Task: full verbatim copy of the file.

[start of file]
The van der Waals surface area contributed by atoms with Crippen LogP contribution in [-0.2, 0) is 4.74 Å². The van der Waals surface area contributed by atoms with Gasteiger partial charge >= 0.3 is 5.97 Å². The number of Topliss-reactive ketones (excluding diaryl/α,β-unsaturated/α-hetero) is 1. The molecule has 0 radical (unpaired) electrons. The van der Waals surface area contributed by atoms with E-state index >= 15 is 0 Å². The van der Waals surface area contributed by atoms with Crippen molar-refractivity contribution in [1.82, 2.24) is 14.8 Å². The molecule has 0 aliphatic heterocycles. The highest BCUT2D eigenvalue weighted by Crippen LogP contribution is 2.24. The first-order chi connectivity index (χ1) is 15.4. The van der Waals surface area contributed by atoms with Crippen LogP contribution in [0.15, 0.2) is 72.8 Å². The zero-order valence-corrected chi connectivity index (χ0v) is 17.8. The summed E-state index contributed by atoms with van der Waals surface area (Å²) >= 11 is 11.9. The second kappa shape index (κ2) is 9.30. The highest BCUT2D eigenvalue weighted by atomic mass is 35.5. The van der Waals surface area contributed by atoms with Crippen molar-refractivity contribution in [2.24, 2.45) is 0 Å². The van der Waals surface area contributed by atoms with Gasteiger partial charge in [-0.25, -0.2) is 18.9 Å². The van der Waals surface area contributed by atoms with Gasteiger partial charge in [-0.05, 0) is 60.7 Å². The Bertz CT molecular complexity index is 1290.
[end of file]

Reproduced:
The van der Waals surface area contributed by atoms with Crippen LogP contribution in [-0.2, 0) is 4.74 Å². The van der Waals surface area contributed by atoms with Gasteiger partial charge >= 0.3 is 5.97 Å². The number of Topliss-reactive ketones (excluding diaryl/α,β-unsaturated/α-hetero) is 1. The molecule has 0 radical (unpaired) electrons. The van der Waals surface area contributed by atoms with E-state index >= 15 is 0 Å². The van der Waals surface area contributed by atoms with Crippen molar-refractivity contribution in [1.82, 2.24) is 14.8 Å². The molecule has 0 aliphatic heterocycles. The highest BCUT2D eigenvalue weighted by Crippen LogP contribution is 2.24. The first-order chi connectivity index (χ1) is 15.4. The van der Waals surface area contributed by atoms with Crippen LogP contribution in [0.15, 0.2) is 72.8 Å². The zero-order valence-corrected chi connectivity index (χ0v) is 17.8. The summed E-state index contributed by atoms with van der Waals surface area (Å²) >= 11 is 11.9. The second kappa shape index (κ2) is 9.30. The highest BCUT2D eigenvalue weighted by atomic mass is 35.5. The van der Waals surface area contributed by atoms with Crippen molar-refractivity contribution in [2.24, 2.45) is 0 Å². The van der Waals surface area contributed by atoms with Gasteiger partial charge in [-0.25, -0.2) is 18.9 Å². The van der Waals surface area contributed by atoms with Gasteiger partial charge in [-0.05, 0) is 60.7 Å². The Bertz CT molecular complexity index is 1290.